1. From Future to Past

The day after visiting Gangnam, we decided to go and visit Gyeongbokgung Palace the next day. We rented hanboks, which were surprisingly inexpensive, and explored the palace. 

Figure 4: The gang in front of Gyoungbokgung Palace. Pictured here: me(left), Nadia — Busa and I’s roommate(center), Busa(right), and Ryoma(back).

Entrance into the palace is free if you have a hanbok on, so be sure to try to do that! The palace was incredible, with a lot of intricate details everywhere. We had a great time, so I would definitely recommend visiting.

After seeing the palace, we visited Insadong which is relatively nearby. It wasn’t very busy when we visited, I presume because of the pandemic. It had a lot of incredible hand-made crafts — for a surprisingly cheap price! If you go here, make sure to bring lots of cash — most venders don’t accept cards, and you are going to want to buy many things. I bought a beautiful hand-made clay teapot for only $6! This was also the first place we saw street performers; there were artists, musicians, and magicians. 

In the Research Lab

Busa and I both decided to locate the buildings we will be working in the day before our first day at work. Getting to work and back home is pretty easy with the shuttles, just make sure you don’t get on the wrong one! I went on one that took me to a different campus accidentally, and it took me 2 hours before I was back home. Everyone in my lab is very nice. I think they are just excited to have a foreigner working with them.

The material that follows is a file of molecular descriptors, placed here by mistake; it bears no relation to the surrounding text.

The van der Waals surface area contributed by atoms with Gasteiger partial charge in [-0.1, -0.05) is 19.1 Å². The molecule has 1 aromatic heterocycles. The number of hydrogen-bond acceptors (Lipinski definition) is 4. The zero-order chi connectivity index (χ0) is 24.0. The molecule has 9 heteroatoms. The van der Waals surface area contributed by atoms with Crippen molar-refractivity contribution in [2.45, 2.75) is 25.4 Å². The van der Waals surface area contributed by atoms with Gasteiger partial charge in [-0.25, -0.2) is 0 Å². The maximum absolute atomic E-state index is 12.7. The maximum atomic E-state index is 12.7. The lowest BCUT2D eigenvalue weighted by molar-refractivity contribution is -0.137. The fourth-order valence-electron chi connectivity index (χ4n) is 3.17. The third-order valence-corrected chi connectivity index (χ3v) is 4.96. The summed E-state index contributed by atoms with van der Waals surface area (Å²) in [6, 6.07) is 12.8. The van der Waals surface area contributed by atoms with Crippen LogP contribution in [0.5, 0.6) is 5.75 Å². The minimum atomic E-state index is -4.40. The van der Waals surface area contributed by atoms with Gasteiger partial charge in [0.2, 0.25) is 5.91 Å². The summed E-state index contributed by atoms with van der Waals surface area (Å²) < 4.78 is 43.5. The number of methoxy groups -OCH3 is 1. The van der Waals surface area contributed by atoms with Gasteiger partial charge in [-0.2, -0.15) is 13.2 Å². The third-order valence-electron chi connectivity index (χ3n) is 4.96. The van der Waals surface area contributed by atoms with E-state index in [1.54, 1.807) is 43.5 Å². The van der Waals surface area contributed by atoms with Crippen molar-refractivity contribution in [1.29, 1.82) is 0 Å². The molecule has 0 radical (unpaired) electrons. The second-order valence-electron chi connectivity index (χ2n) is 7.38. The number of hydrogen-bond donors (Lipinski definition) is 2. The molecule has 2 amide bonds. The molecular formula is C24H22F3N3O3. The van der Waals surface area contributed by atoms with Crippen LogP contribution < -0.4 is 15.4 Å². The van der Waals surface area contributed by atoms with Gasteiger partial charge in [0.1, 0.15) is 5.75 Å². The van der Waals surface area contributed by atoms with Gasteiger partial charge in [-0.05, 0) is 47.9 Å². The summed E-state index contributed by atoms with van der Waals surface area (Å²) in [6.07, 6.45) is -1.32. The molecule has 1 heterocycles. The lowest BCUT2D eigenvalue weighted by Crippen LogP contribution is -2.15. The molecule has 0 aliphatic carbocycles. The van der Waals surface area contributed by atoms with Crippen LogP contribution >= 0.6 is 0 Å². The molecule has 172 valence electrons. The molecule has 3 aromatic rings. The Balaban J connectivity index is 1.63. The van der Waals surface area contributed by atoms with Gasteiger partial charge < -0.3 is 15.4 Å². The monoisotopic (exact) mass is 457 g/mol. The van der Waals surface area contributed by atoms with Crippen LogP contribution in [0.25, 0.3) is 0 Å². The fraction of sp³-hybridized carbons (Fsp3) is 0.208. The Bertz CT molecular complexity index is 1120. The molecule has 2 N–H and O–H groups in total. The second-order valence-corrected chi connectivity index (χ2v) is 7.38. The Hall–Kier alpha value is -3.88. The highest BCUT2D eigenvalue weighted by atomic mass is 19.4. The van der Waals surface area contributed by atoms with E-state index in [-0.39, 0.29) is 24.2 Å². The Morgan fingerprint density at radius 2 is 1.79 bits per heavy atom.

So far, everyone speaks at least a little English — a lot more than I expected. I’m in a software engineering lab, so everyone is usually working quietly on their computers for most of the time. The only other person currently in my lab is Jenny, a TA for a different professor. She is very cool, and wants to go to America next year to get her Master’s degree. Everyone else in the building is a professor; they are all very friendly. 

Remembering names is a lot harder than I expected, no one will slow down and tell you their names. They will just say their name once very quickly, and if you don’t instantly get it they will just give you a nickname instead. I don’t mind, but I do wish I could call them by their real names. I’ll probably have to go through and ask them again. 

Everyday we all get lunch together, usually from the cafeteria at my building. After we eat, we get coffee/teas from the cafe nearby. Lunch in total usually takes about an hour.

As for research: most days they tell me to study YOLOv3 and things relating to object detection algorithms. I have been watching a lot of videos and reading papers. My mentor also gives me a few lessons on it, which is very helpful and I appreciate it a lot! The professor I am working under went to the University of Florida to do research before, so he is excited to have me in his lab. I have managed to get YOLOv3 running on my computer, and am working on testing it out on various videos/images. Apparently, I will be working on creating a self-serving convenience store, where shoppers can simply take items off the shelves without needing to scan it. 

Figure 5: Running YOLOv3 on a photo we took together. 

That’s all from me, thank you for reading my blog post! It is a lot of fun here.

Current Takeaways: 

  • All food in Korea is good!
  • Make sure you get a sim card ASAP
  • Use Naver Maps (instead of KakaoMaps)
  • A lot of people where can speak at least a little English and everyone is really nice, so don’t be scared to ask for help if you get lost